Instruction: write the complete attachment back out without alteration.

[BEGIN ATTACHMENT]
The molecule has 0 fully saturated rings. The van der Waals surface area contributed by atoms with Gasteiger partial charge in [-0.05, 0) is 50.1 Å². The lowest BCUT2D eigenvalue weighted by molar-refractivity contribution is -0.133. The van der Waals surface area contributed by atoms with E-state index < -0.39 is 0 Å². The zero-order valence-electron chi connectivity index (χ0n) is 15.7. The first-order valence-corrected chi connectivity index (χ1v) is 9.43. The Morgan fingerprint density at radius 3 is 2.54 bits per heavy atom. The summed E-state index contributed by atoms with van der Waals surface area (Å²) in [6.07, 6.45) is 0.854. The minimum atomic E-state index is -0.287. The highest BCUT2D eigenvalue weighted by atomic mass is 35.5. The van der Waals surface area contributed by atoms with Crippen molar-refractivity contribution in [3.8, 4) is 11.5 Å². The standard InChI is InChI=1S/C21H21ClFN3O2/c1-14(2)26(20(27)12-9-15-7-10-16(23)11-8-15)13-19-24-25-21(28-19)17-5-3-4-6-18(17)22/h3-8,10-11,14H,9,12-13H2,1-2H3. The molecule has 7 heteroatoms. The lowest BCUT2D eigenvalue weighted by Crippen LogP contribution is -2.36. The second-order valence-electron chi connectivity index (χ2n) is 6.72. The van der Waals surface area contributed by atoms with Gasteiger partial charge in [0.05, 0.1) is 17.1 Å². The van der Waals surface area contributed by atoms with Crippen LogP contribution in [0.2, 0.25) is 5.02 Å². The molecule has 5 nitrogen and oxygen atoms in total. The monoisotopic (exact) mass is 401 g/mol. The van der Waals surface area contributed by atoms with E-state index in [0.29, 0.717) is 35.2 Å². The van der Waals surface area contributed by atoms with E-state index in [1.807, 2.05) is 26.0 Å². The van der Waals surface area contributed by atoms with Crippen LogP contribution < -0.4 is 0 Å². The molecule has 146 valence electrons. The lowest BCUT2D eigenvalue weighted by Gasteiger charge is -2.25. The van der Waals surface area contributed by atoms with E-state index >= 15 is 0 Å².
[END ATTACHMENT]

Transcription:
The molecule has 0 fully saturated rings. The van der Waals surface area contributed by atoms with Gasteiger partial charge in [-0.05, 0) is 50.1 Å². The lowest BCUT2D eigenvalue weighted by molar-refractivity contribution is -0.133. The van der Waals surface area contributed by atoms with E-state index < -0.39 is 0 Å². The zero-order valence-electron chi connectivity index (χ0n) is 15.7. The first-order valence-corrected chi connectivity index (χ1v) is 9.43. The Morgan fingerprint density at radius 3 is 2.54 bits per heavy atom. The summed E-state index contributed by atoms with van der Waals surface area (Å²) in [6.07, 6.45) is 0.854. The minimum atomic E-state index is -0.287. The highest BCUT2D eigenvalue weighted by atomic mass is 35.5. The van der Waals surface area contributed by atoms with Crippen molar-refractivity contribution in [3.8, 4) is 11.5 Å². The standard InChI is InChI=1S/C21H21ClFN3O2/c1-14(2)26(20(27)12-9-15-7-10-16(23)11-8-15)13-19-24-25-21(28-19)17-5-3-4-6-18(17)22/h3-8,10-11,14H,9,12-13H2,1-2H3. The molecule has 7 heteroatoms. The lowest BCUT2D eigenvalue weighted by Crippen LogP contribution is -2.36. The second-order valence-electron chi connectivity index (χ2n) is 6.72. The van der Waals surface area contributed by atoms with Gasteiger partial charge in [0.05, 0.1) is 17.1 Å². The van der Waals surface area contributed by atoms with Crippen LogP contribution in [0.2, 0.25) is 5.02 Å². The molecule has 5 nitrogen and oxygen atoms in total. The monoisotopic (exact) mass is 401 g/mol. The van der Waals surface area contributed by atoms with E-state index in [0.29, 0.717) is 35.2 Å². The van der Waals surface area contributed by atoms with E-state index in [1.807, 2.05) is 26.0 Å². The van der Waals surface area contributed by atoms with Crippen LogP contribution < -0.4 is 0 Å². The molecule has 146 valence electrons. The lowest BCUT2D eigenvalue weighted by Gasteiger charge is -2.25. The van der Waals surface area contributed by atoms with E-state index >= 15 is 0 Å².